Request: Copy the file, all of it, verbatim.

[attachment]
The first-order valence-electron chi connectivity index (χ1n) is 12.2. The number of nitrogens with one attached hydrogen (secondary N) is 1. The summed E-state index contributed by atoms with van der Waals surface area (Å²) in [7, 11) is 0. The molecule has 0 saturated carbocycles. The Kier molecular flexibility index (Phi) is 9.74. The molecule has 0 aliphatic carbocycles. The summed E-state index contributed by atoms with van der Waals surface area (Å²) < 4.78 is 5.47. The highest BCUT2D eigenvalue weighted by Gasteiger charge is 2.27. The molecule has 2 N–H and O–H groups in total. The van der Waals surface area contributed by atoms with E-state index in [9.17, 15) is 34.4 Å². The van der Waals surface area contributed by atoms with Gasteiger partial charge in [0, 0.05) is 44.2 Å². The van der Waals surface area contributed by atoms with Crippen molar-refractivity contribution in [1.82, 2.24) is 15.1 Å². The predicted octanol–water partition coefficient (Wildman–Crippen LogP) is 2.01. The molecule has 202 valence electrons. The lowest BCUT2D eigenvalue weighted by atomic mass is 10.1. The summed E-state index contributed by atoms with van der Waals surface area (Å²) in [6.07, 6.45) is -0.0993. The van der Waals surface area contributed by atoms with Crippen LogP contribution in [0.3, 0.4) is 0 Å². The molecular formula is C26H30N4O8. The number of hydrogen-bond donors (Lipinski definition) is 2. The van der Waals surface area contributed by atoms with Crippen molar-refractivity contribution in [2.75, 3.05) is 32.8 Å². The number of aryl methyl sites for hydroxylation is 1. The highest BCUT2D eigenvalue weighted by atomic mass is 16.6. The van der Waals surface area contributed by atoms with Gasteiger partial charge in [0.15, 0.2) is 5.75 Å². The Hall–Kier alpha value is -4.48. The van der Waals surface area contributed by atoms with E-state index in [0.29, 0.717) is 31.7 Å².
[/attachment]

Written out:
The first-order valence-electron chi connectivity index (χ1n) is 12.2. The number of nitrogens with one attached hydrogen (secondary N) is 1. The summed E-state index contributed by atoms with van der Waals surface area (Å²) in [7, 11) is 0. The molecule has 0 saturated carbocycles. The Kier molecular flexibility index (Phi) is 9.74. The molecule has 0 aliphatic carbocycles. The summed E-state index contributed by atoms with van der Waals surface area (Å²) < 4.78 is 5.47. The highest BCUT2D eigenvalue weighted by Gasteiger charge is 2.27. The molecule has 2 N–H and O–H groups in total. The van der Waals surface area contributed by atoms with E-state index in [9.17, 15) is 34.4 Å². The van der Waals surface area contributed by atoms with Gasteiger partial charge in [0, 0.05) is 44.2 Å². The van der Waals surface area contributed by atoms with Crippen molar-refractivity contribution in [1.82, 2.24) is 15.1 Å². The predicted octanol–water partition coefficient (Wildman–Crippen LogP) is 2.01. The molecule has 202 valence electrons. The lowest BCUT2D eigenvalue weighted by atomic mass is 10.1. The summed E-state index contributed by atoms with van der Waals surface area (Å²) in [6.07, 6.45) is -0.0993. The van der Waals surface area contributed by atoms with Crippen LogP contribution in [0.3, 0.4) is 0 Å². The molecular formula is C26H30N4O8. The number of hydrogen-bond donors (Lipinski definition) is 2. The van der Waals surface area contributed by atoms with Crippen molar-refractivity contribution in [2.75, 3.05) is 32.8 Å². The number of aryl methyl sites for hydroxylation is 1. The highest BCUT2D eigenvalue weighted by atomic mass is 16.6. The van der Waals surface area contributed by atoms with Gasteiger partial charge in [0.15, 0.2) is 5.75 Å². The Hall–Kier alpha value is -4.48. The van der Waals surface area contributed by atoms with E-state index in [0.29, 0.717) is 31.7 Å².